Results

Genome-wide association study

We had access to tissue samples of 43 German Landrace gilts, considered as affected based on their abnormally small vulvae. The 43 affected animals originated from 21 litters of 20 sows and 11 known boars and were from four breeding units; the sire of one litter was unknown (Additional file 1). Seventeen affected individuals were considered as cases in a genome-wide association study (GWAS) with 1818 fertile sows from the Bavarian German Landrace population as controls. All sows included in the GWAS were genotyped on the Illumina Porcine SNP60 BeadChip. Association testing revealed a cluster of 18 significantly associated SNPs (P < 9.87 × 10− 7) between 38.6 Mb and 108.7 Mb on the X-chromosome (Fig. 1a). The most significant SNP (P = 8.81 × 10− 43) on the X-chromosome (rs328794518, 88,499,366 bp, Sscrofa11.1 assembly) was an intron variant in the ENSSSCG00000012566 gene. We considered significantly associated, scattered SNPs on other chromosomes as artifacts due to the inflation of significant signals (λ = 1.26, Fig. 1b).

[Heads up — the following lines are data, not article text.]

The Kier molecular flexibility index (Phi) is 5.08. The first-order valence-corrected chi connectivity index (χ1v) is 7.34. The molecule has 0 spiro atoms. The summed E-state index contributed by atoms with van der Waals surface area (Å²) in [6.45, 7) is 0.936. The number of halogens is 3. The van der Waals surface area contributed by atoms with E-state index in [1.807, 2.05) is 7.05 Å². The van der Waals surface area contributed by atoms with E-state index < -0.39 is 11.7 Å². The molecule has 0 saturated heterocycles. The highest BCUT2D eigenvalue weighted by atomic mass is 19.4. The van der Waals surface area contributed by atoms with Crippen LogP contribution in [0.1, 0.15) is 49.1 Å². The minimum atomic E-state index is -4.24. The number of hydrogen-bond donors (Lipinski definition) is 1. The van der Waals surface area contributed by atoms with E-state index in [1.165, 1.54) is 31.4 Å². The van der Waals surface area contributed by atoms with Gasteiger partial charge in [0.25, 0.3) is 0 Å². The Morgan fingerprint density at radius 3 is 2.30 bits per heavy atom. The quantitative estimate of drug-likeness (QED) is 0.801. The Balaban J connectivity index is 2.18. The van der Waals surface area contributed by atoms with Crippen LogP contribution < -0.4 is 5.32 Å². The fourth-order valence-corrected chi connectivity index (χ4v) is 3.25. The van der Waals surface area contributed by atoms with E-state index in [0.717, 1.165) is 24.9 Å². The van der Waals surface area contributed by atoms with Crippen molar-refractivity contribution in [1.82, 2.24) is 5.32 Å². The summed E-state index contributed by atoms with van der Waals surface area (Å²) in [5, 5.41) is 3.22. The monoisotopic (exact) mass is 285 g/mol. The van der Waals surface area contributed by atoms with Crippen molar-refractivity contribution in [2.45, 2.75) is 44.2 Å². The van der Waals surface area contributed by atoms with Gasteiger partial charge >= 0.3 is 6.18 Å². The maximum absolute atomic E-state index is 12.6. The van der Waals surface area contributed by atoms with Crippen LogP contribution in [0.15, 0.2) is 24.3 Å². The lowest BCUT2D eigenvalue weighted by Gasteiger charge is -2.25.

Fig. 1
figure1

Genome-wide association study for atypically small vulvae in 1835 German Landrace sows. Manhattan plot (a) representing the association of 50,649 SNPs with atypically small vulvae in the German Landrace population. The dots above the dashed line represent SNPs with P values less than 9.87 × 10−7 (Bonferroni corrected significance threshold) and Quantile-quantile plot (b). The grey shaded area represents the 95% concentration band under the null hypothesis of no association. Triangles represent SNPs with P values less than 9.87 × 10− 7

Identification of the underlying mutation by analyzing whole-genome re-sequencing (WGS) data

Re-sequencing data of 42 pigs (22 German Landrace and 20 Piétrain boars and fertile sows) were available for identifying possible causal variants. The sire of eight affected gilts was among the 42 sequenced pigs. We located 828 coding variants within the associated region (38.6 Mb to 108.7 Mb), of which 366 were missense mutations, 30 were frameshift variants, and five were nonsense-mutations. The sire of the affected gilts was hemizygous for one of the five nonsense-mutations. This nonsense-mutation, with no previous reports, is a C to T substitution in the second exon of BMP15 (Sscrofa11.1_X:g.44618787C>T, NP_001005155.2:p.R212X). In addition to the sire of affected gilts, two German Landrace boars and one German Landrace sow were carriers of the nonsense-mutation (Additional file 2). None of the Piétrain pigs carried the mutation.

Validation of the nonsense mutation in BMP15